Hundreds of North Sea oil and gas discoveries could be abandoned as companies battle with uncertain headwinds.
Currently there are “over 300” offshore finds that are not yet “under serious examination for development”, says Professor Alex Kemp of Aberdeen University.
Most of the unexplored discoveries are “relatively small”, meaning it is unlikely firms will take the risk of investing in them for limited reward, according to the leading petroeconomist.
Uncertainties around commodity prices and the energy profits levy make it even more improbable that companies will explore potential reserves.
In terms of resources still in place in the North Sea, there is “still a large volume”, says Professor Kemp, potentially between “10 and 20 billion barrels of oil equivalent (boe)”.
How much of that “would be economic is a different question” he added, pointing to the potential impact of taxes and prices.
Professor Kemp said: “Our modelling has always shown that the majority of that would come from discoveries already made, rather than from brand new ones. The problem is that a lot of these discoveries already made are not yet fully explored, and aren’t under serious examination for development.
“There are reserves that fall into the probable and possible categories that are seriously being considered, but there’s a lot more discoveries, over 300 for sure, not seriously being examined.”
He added: “We have looked at the windfall profits tax and we think that it will adversely affect investment decisions, both for exploration and for development, particularly of relatively small fields. Unfortunately, a lot of them are already there, but not yet developed.”
Such doubt, particularly around tax, could also impact any fields uncovered as part of the 33rd North Sea exploration licensing round.
The UK Government doubled down on its energy profits levy in November, increasing it by 10%, extending its runtime, and removing a clause linking it to the oil price.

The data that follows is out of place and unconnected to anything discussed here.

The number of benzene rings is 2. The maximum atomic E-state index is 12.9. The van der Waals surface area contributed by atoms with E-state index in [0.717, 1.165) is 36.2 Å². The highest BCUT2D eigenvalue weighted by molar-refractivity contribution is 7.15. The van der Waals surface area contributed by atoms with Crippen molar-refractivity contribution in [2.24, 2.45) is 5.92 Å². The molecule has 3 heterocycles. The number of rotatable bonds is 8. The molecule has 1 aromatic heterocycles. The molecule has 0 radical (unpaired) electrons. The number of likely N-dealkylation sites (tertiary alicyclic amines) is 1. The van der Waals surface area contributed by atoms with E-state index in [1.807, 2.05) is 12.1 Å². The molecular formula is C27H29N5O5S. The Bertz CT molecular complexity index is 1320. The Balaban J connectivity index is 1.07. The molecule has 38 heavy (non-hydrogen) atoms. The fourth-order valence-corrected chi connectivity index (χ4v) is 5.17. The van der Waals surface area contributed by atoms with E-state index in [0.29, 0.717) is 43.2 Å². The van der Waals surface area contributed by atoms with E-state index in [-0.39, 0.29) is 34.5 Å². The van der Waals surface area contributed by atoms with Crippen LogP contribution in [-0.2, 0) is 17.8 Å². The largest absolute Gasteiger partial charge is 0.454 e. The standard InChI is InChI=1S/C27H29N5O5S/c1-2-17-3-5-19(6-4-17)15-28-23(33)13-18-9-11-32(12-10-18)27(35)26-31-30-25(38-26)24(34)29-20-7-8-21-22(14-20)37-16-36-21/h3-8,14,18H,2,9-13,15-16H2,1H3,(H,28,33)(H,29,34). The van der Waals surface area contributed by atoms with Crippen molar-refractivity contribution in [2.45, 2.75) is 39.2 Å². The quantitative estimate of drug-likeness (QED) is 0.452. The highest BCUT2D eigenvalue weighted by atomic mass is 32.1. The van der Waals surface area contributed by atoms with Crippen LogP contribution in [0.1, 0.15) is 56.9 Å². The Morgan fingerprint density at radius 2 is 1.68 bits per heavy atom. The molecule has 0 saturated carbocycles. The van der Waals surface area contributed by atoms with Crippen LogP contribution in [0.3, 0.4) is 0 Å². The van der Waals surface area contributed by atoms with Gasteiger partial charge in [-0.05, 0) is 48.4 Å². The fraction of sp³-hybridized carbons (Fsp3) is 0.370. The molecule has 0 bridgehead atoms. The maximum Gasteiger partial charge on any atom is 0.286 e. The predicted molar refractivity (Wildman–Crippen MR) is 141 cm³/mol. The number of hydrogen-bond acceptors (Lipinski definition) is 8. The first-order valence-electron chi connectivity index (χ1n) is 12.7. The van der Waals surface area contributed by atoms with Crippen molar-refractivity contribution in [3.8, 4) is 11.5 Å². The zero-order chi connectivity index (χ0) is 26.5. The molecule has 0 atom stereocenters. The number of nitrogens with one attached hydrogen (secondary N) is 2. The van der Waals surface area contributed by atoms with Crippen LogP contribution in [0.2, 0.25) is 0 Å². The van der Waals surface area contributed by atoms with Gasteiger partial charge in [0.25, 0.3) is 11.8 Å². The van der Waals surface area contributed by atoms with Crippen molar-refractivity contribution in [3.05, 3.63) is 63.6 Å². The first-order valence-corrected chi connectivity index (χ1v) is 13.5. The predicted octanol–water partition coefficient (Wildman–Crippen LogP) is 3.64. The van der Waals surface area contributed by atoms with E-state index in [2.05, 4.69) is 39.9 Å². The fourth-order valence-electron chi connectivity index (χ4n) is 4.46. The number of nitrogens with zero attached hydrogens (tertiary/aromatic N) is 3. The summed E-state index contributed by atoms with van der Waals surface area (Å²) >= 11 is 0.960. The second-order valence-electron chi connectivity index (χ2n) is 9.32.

When combined with other taxes on the sector, the changes mean oil and gas companies will pay 75% on their profits until at least 2028, even if another downturn hits.
An investment allowance has been included to incentivise spending, but Professor Kemp says “not every company is in that situation”, while some new entrants don’t pay enough tax for it to make a difference.
Fears being realised
Fears that companies would negatively respond to the fiscal changes have already materialised.
Professor Kemp believes the impacts of the tax will continue to seep through, particularly given there’s good deal of trepidation that it may be extended beyond 2028.
He said: “Further exploration may well find relatively small fields – the prospect of finding very large fields is quite low. Then there is the need to keep emissions low, pass the NSTA checkpoints, pass field development approvals, where you need to try to get power on the platform from electricity.
“With the windfall tax as well, our modelling is suggesting that smaller fields may not be possible economically, and that the levy is having a negative effect. This would work its way through to decisions on whether to apply for licenses.
“When it comes to the field development plans, investors will use long-term projection of prices that will be much lower that what we’ve seen over the last year or so.
“Putting all that together, the investment outlook is very mixed. The risks are quite high because of the big oil and gas price uncertainty, the fact costs are rising in general, and because of the windfall tax. There is much uncertainty.”